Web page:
Opening Day win fuels Cardinals' aim to close gap on Cubs

ST. LOUIS -- The St. Louis Cardinals celebrate their impressive place in baseball history every Opening Day with Hall of Famers riding in wearing red jackets and Clydesdales stomping about and all sorts of fun stuff. But when the Chicago Cubs are in town, they seem to dwell on it longer.

So, when they mentioned their 11 World Series championships dozens of times during the pregame ceremony Sunday night, it might have been as much about who was in the visiting dugout as it was about the 125th anniversary of the day they joined the National League. It was, at the very least, convenient timing, with Chicago fans and the rest of the nation watching on ESPN.

Most prognosticators don’t seem to think the Cardinals are the team to pose the biggest threat to the Cubs’ defense of their title this season; they favor the Los Angeles Dodgers, New York Mets or Washington Nationals. The Cardinals aren’t listening to prognosticators. That much seemed evident after their exciting 4-3 win over the Cubs.

Shortly after eviscerating the Cubs' lineup with a fastball that brushed triple digits and a changeup that bordered on sadistic, Carlos Martinez didn’t mince words. I asked him if he thought the Cardinals had closed the gap on the champs.

“I think we could be better this year,” he said in Spanish. “Last year was last year. I give them the credit they deserve. They are a good team, but I believe in my team and I think things are going to be different this year.”

All winter, the Cardinals thought about ways they could close that gap on Chicago, which won 17 games more than them during the regular season and rolled their way to their first World Series win in 108 years. For the first time since the Cardinals’ first title in 1926, they are the team with the longest championship drought in this rivalry. That is a stunning realization for their fans to live through, the wrong side of history.

Yet the Cardinals went a respectable 9-10 against the Cubs last season and, at the very least, Sunday night hinted that when these teams play, the tension could be massive again in 2017. Martinez was absolutely electric, but one Matt Carpenter misplay opened the door for Willson Contreras' three-run home run to tie it before Randal Grichuk won it with a walk-off single that reached the wall in left-center.

By now, most people know how much young talent the Cubs have stockpiled. It shows every time Kris Bryant or Kyle Schwarber swings or Javier Baez or Addison Russell gloves a baseball or Contreras tries to back-pick an unwary runner. Those people may not be aware of how good Martinez has become or how much bat speed Grichuk has or how savvy Aledmys Diaz and Stephen Piscotty are on a baseball field.

If the Cardinals’ young players make the strides this season that the Cubs’ young players made last season, this rivalry could tilt quite quickly. Grichuk started 2016 in a massive slump and wound up making an embarrassing return trip to Triple-A Memphis.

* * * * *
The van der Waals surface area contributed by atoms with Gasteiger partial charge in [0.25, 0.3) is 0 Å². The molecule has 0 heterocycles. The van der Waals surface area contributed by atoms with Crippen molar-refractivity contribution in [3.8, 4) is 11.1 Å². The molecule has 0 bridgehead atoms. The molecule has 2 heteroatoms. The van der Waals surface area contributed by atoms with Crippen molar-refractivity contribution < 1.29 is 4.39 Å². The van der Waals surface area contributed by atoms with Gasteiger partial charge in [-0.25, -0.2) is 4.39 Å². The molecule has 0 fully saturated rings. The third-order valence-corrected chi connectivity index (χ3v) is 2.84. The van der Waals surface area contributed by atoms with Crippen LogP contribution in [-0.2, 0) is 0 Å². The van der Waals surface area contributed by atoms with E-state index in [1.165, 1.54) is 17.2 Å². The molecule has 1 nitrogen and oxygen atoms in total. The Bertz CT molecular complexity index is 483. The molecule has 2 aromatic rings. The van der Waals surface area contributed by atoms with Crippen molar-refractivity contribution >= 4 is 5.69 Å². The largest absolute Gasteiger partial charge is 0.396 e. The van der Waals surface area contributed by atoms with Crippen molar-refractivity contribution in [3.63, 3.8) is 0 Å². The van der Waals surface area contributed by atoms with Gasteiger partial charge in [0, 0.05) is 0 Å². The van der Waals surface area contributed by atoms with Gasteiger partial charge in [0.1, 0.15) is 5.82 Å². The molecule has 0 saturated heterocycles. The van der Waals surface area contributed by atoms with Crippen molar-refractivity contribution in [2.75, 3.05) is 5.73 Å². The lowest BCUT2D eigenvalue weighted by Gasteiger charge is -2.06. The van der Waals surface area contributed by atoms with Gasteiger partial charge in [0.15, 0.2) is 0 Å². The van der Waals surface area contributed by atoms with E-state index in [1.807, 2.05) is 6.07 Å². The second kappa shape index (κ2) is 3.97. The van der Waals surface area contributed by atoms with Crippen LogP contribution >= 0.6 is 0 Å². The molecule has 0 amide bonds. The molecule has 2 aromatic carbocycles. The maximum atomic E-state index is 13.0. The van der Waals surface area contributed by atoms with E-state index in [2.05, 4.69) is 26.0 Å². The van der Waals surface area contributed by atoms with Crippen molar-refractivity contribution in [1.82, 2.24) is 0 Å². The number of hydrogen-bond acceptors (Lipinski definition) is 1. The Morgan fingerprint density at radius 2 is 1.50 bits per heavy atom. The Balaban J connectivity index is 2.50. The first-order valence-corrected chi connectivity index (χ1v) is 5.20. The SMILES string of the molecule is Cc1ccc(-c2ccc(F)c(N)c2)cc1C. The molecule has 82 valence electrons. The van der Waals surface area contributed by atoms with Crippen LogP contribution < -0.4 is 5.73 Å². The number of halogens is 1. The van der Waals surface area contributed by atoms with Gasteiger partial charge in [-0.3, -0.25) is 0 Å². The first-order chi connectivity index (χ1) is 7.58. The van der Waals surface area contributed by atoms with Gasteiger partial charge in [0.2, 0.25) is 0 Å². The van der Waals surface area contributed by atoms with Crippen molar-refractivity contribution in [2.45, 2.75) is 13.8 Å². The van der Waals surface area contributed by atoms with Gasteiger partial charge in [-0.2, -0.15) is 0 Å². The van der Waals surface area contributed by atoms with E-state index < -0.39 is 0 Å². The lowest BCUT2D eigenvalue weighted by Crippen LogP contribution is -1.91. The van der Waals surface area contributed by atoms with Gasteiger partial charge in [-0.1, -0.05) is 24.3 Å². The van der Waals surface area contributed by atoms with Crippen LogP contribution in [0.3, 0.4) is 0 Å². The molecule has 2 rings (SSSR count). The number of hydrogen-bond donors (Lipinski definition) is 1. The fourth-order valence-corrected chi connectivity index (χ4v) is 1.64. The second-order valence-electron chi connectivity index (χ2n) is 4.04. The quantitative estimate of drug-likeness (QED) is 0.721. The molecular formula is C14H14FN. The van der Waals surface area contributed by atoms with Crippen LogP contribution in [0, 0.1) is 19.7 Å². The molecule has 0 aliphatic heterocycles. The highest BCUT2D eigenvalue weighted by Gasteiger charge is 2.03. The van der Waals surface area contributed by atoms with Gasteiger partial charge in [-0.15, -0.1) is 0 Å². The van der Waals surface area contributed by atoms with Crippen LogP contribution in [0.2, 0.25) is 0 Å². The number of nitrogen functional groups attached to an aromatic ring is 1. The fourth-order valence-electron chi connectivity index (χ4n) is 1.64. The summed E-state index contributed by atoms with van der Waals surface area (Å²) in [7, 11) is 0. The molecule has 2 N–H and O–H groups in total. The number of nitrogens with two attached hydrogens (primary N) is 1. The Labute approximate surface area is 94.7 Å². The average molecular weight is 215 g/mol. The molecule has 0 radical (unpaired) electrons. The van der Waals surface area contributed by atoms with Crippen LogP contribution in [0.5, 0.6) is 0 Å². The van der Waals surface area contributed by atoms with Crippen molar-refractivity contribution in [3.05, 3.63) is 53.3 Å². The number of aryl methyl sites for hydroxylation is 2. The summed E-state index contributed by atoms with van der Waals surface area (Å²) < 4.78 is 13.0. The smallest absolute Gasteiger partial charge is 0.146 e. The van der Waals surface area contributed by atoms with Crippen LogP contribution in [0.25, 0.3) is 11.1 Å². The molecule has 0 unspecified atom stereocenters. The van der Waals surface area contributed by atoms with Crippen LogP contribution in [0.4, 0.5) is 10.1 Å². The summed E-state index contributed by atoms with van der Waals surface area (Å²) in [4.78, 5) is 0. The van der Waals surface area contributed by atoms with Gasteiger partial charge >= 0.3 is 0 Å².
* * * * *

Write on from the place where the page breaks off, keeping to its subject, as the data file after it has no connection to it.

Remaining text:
“It’s my first Opening Day game that I did something, really,” Grichuk said. “Last year I struggled, and I didn’t get to start the year before.”

Martinez was excited to get his first Opening Day start, which he earned by leading the Cardinals in wins, ERA, strikeouts and just plain ability in 2016. He admits he was intent on showing the rest of the world he’s better than they might think. The Cardinals are convinced he’ll be a candidate in the Cy Young discussion very soon, if not this season. He made that confidence look well-placed on Sunday, striking out 10 and walking none.

“It was not just an opportunity to show the Cardinals I’m the man for the job, but to showcase my talent for the world,” he said.

Dexter Fowler helped the Cubs break their famous drought last season, and he scored the first run in the rivalry in 2017, this time swiping his left hand across the plate to give the Cardinals a 1-0 lead in the third inning. Before the game, he was asked whether his new team had closed the gap on his old one.

“It’s going to be a good one, but I always like to win,” Fowler said. “So, hopefully, I’ll be on top. Again. I feel like we’re pretty even over here.”

It’s in part because of Fowler’s presence, but also because of how things went in this division last year, that the Cardinals felt a different vibe all spring.

“I’d say it’s a little bit of an edge, a little bit of a chip on our shoulder. The first day we walked into spring I sensed it,” manager Mike Matheny said.

Everywhere the Cubs go this season, teams are going to give them their best efforts. They certainly should expect nothing less from the Cardinals, who are used to being the alpha males in the National League Central and to pummeling the Cubs throughout the generations. One game isn’t going to sway the course of what could be a changing of the guard. It will be about the usual things -- health, luck, the shape of players’ growth curves -- but the Cardinals are intent on showing last year wasn’t the start of things to come.

So, yeah, consider this opening night an early statement.